One of the fun things about Eurovision in my home country is that I find myself chatting quite a bit with all the non-Eurovision fans that work at the venue who don’t know much about Eurovision but can’t help but getting swept up in the excitement of it all. So they want to know things, and being me, I talk. A lot.
When I was leaving the arena yesterday I ran into one of the security guards who was really curious to know what my badge actually was and what were we doing inside here all day. He got even more animated the more he realized how many things go into what he sees on screen. And then he asked me a very good question about the way I blog: “How do you tell if someone had a good rehearsal?”
It’s something I find myself talking about a lot, because it really encompasses so many things. There’s the initial placing of expectations in context, and that’s always about the song and on a very basic level – what’s the song’s range? What do we think is a realistic maximum result of a song assuming it has a great presentation? A so-so presentation of a great song should do better than a stunning presentation of a weak song.
And then we have all the elements that make a presentation. The performer – not just the vocals, but their ability to transmit to us, viewers, what their song is about. There is the overall sound of the entry and the other people on (or off) stage, There’s the camera work, the colors and the backdrops, and let’s not forget the props! The gimmicks! The fire and the dry ice!
Potential result aside, the main question for me is always: Is that song doing everything it possibly can do? I’d even go as far as saying this is what means the most to me; there are 41 songs, not all of them can win and it’s not just about the competition for me, it’s about the songs and at least knowing they got their fair chance of being properly featured. At the end of the day, some things will work for more people and some for fewer, but as long as it was all done right, and the result is a great performance where the sum is bigger than the parts, there’s not much else I can ask for.
And then: If there are things I think could make it better, would those changes impact its chances to do as best as it could? I’d still want everyone to do their best, but I can’t completely ignore the competition aspect and the predictions, so whether songs have done enough is also an important question. Not to mention that we’re human beings and it’s hard to separate what in our reaction comes from whatever expectation we had of it.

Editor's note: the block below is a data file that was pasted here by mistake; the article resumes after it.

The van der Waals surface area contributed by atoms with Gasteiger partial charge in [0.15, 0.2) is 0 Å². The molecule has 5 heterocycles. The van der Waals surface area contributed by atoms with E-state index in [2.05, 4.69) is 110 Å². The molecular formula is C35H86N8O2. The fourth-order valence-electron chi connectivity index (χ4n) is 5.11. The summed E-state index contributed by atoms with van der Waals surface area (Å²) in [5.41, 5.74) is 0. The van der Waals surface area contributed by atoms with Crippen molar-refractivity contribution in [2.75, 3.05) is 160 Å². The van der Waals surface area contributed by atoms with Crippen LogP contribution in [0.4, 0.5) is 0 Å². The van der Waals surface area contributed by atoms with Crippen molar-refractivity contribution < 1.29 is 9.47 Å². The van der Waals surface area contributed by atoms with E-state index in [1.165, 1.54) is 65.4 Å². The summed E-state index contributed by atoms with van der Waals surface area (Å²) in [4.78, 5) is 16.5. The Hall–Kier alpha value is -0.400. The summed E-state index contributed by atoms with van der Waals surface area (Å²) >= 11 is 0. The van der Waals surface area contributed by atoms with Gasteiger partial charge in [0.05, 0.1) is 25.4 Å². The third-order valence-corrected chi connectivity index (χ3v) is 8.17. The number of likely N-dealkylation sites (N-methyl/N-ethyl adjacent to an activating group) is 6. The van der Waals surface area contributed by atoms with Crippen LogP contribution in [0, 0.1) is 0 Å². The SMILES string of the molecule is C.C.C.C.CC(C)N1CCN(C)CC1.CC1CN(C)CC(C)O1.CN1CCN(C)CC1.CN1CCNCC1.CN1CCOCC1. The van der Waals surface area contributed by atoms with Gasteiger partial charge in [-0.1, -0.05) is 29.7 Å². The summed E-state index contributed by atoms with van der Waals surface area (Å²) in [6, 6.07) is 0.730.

With that in mind, let’s look at the rehearsals of the second semi-final. And one thing is absolutely clear: this is a bloodbath in the making.
Because taste is subjective, not everyone will agree with this next paragraph, but as I said: songs first. And some songs stand very little chance to do anything, no matter what. In that corner we can find Croatia, which has done a lot to at least look impressive but is also pushing the kitsch into that gray zone of too much to be taken seriously, too little to work for how outlandish it is. Moldova is generic-ballad galore, which isn’t always necessarily an automatic non-qualification, but you really need to have zero competition in that field for that to work. Add to it a gimmick-based performance that does nothing to convey what the song is about and also hides the biggest asset of the song, Anna herself with her presence and feminine self-assurance. And then there’s Lithuania – a song I forgot to blog about earlier today, forgot to rank when I tried to figure out what to make of the damn semi and almost forgot to mention when I was writing this paragraph. I suppose that it is appropriate to have an entirely unmemorable staging for an entirely unmemorable song, but out of everyone, Lithuania is the delegation that is the furthest away from doing everything they possibly can.
Next up are the songs that did pretty much what they are supposed to do, no more and no less. It’s not necessarily groundbreaking, but it’s not terrible or wrong for the song. For that group, context matters, because it being enough really depends on what you’re aiming for and what your competition is in that field.
For example, Ireland did something that worked nicely for the song – but as the song itself never really has a peak or standout moments it’s hard to do much to correct that, even though they did manage to at least create one particularly memorable visual moment. Yet, especially that early in the running order in that semi-final, the sum of the parts doesn’t feel like enough.
On that side of the equation we also have Latvia, who did a wonderfully intimate performance that does bring a lot of warmth and charm to screen and is very right for the song, but with such understated song it’s very hard to draw the attention of viewers.